9. Anna Akhmadyeva article headlined "Channel Five becomes really fifth one" says a recent study of ratings of Russian TV channels has shown that Channel Five is the fifth most popular one in the country; p 9 (469 words).

10. Anastasia Dulenkova report "Russian Orthodox Church deprived of juridical person" says that the Federal Tax Service directorate for Moscow has removed the Russian Orthodox Church from the single state register of juridical persons; p 9 (550 words).

Rossyskaya Gazeta

1. Yulia Krivoshapko article headlined "Not to take cash" says the Bank of Russia is to impose restrictions on cash payments in the country. All Russian shops except the smallest ones will be obliged to use credit card terminals; pp 1, 3 (550 words).

2. Yury Gavrilov report "Closing circle" says that a large-scale radar system will be installed across Russia in 4.5 years; p 3 (800 words).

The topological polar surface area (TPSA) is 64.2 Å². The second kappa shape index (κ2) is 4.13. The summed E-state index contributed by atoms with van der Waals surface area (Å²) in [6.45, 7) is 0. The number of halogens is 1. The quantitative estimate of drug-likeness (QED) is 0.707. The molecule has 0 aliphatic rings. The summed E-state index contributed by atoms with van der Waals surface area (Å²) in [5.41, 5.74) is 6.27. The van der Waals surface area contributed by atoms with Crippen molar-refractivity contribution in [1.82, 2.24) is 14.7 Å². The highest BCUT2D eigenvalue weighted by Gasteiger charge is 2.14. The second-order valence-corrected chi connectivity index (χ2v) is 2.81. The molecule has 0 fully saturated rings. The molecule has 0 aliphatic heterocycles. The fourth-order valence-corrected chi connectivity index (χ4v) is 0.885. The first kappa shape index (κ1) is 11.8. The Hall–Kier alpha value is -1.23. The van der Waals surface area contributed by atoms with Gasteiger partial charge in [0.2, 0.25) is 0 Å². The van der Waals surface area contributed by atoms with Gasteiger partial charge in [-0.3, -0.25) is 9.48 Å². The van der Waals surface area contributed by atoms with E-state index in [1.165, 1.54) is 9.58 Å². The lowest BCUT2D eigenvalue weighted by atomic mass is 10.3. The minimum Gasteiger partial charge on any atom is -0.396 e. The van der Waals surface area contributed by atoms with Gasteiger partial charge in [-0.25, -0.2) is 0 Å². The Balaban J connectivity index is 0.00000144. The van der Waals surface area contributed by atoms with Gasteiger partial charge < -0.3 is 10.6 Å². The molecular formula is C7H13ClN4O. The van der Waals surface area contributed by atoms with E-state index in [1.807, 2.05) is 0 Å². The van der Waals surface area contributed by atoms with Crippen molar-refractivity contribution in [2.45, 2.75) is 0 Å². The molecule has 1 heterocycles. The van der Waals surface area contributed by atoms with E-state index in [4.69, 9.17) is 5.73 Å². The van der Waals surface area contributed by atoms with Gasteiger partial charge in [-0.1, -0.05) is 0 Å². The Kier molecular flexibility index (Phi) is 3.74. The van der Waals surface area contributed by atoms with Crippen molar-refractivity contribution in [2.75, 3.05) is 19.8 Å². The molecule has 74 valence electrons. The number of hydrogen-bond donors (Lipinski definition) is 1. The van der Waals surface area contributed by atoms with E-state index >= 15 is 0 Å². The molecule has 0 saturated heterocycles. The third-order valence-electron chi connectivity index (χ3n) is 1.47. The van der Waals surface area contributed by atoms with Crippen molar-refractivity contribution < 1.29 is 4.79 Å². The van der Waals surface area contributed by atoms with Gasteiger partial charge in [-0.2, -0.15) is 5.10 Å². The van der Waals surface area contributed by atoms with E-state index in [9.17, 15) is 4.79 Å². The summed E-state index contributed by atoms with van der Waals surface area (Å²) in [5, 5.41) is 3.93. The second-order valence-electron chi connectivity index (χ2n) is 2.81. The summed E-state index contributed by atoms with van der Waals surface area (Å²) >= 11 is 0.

3. Anna Zakatnova article headlined "You only contact party" says the Yabloko party is counting its regional branches and checking information on all members; p 6 (800 words).

4. Olga Dmitryeva report "Where did Woolwich's butchers come from?" looks at the recent terrorist attack in London and at possible causes of the tragedy; p 10 (1,500 words).

Moskovsky Komsomolets

1. Irina Grigoryeva article headlined "Officials getting richer at expense of public sector employees" slams officials for raising their own salaries and ignoring problems of doctors and teachers; pp 1-2 (600 words).

2. Mikhail Delyagin article headlined "Freedom to Dmitry Medvedev!" reviews "ridiculous" initiatives by Prime Minister Dmitry Medvedev, like summer time and zero alcohol content in the blood of drivers and notes that he is turning into a scapegoat used by Putin; p 3 (1,300 words).

Novaya Gazeta

1. Leonid Nikitsky article headlined "Amnesty. Suspended" looks at the latest meeting of Putin with Russian entrepreneurs and says that despite being in the know of some entrepreneurs' unfair sentences, the head of state is not going to help them; pp 1-2 (800 words).

2. Yulia Latynina article headlined "Not terrorist attack, but its approval is horrible" criticizes the stance of some Western leftists who claim that social inequality and U.S. aggressive policy urge radicals to become terrorists; p 6 (700 words).